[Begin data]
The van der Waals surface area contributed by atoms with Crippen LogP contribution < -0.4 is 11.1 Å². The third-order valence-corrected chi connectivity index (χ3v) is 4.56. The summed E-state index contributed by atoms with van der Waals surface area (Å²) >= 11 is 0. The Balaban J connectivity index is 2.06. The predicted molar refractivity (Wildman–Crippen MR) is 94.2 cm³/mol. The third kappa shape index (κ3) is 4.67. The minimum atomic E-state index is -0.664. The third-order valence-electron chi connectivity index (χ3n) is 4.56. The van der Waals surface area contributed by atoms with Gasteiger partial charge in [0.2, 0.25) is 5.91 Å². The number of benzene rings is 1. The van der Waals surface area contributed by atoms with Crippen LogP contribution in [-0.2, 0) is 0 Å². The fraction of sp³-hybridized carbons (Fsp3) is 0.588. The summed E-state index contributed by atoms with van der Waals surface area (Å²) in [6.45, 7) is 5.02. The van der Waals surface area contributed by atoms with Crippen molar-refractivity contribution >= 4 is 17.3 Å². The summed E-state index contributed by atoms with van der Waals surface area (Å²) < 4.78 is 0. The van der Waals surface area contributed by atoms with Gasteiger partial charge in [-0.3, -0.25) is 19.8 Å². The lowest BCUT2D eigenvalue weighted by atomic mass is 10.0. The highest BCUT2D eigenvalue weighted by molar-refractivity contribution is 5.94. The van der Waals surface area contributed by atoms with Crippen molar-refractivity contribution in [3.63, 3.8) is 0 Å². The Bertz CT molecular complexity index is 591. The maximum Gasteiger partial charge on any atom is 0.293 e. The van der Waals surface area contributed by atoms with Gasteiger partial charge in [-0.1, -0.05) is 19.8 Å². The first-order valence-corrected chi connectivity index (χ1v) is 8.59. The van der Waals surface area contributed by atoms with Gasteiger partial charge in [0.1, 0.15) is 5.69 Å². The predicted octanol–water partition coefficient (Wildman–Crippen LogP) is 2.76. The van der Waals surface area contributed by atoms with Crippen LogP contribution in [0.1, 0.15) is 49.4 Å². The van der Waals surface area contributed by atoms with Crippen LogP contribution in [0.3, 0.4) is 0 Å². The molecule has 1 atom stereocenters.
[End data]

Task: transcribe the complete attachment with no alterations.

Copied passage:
The van der Waals surface area contributed by atoms with Crippen LogP contribution < -0.4 is 11.1 Å². The third-order valence-corrected chi connectivity index (χ3v) is 4.56. The summed E-state index contributed by atoms with van der Waals surface area (Å²) >= 11 is 0. The Balaban J connectivity index is 2.06. The predicted molar refractivity (Wildman–Crippen MR) is 94.2 cm³/mol. The third kappa shape index (κ3) is 4.67. The minimum atomic E-state index is -0.664. The third-order valence-electron chi connectivity index (χ3n) is 4.56. The van der Waals surface area contributed by atoms with Gasteiger partial charge in [0.2, 0.25) is 5.91 Å². The number of benzene rings is 1. The van der Waals surface area contributed by atoms with Crippen LogP contribution in [-0.2, 0) is 0 Å². The fraction of sp³-hybridized carbons (Fsp3) is 0.588. The summed E-state index contributed by atoms with van der Waals surface area (Å²) in [6.45, 7) is 5.02. The van der Waals surface area contributed by atoms with Crippen molar-refractivity contribution >= 4 is 17.3 Å². The summed E-state index contributed by atoms with van der Waals surface area (Å²) < 4.78 is 0. The van der Waals surface area contributed by atoms with Gasteiger partial charge in [-0.3, -0.25) is 19.8 Å². The lowest BCUT2D eigenvalue weighted by atomic mass is 10.0. The highest BCUT2D eigenvalue weighted by molar-refractivity contribution is 5.94. The van der Waals surface area contributed by atoms with Crippen molar-refractivity contribution in [3.63, 3.8) is 0 Å². The Bertz CT molecular complexity index is 591. The maximum Gasteiger partial charge on any atom is 0.293 e. The van der Waals surface area contributed by atoms with Gasteiger partial charge in [-0.1, -0.05) is 19.8 Å². The first-order valence-corrected chi connectivity index (χ1v) is 8.59. The van der Waals surface area contributed by atoms with Gasteiger partial charge in [0.1, 0.15) is 5.69 Å². The predicted octanol–water partition coefficient (Wildman–Crippen LogP) is 2.76. The van der Waals surface area contributed by atoms with Crippen LogP contribution in [0.1, 0.15) is 49.4 Å². The van der Waals surface area contributed by atoms with Crippen LogP contribution in [0.3, 0.4) is 0 Å². The molecule has 1 atom stereocenters.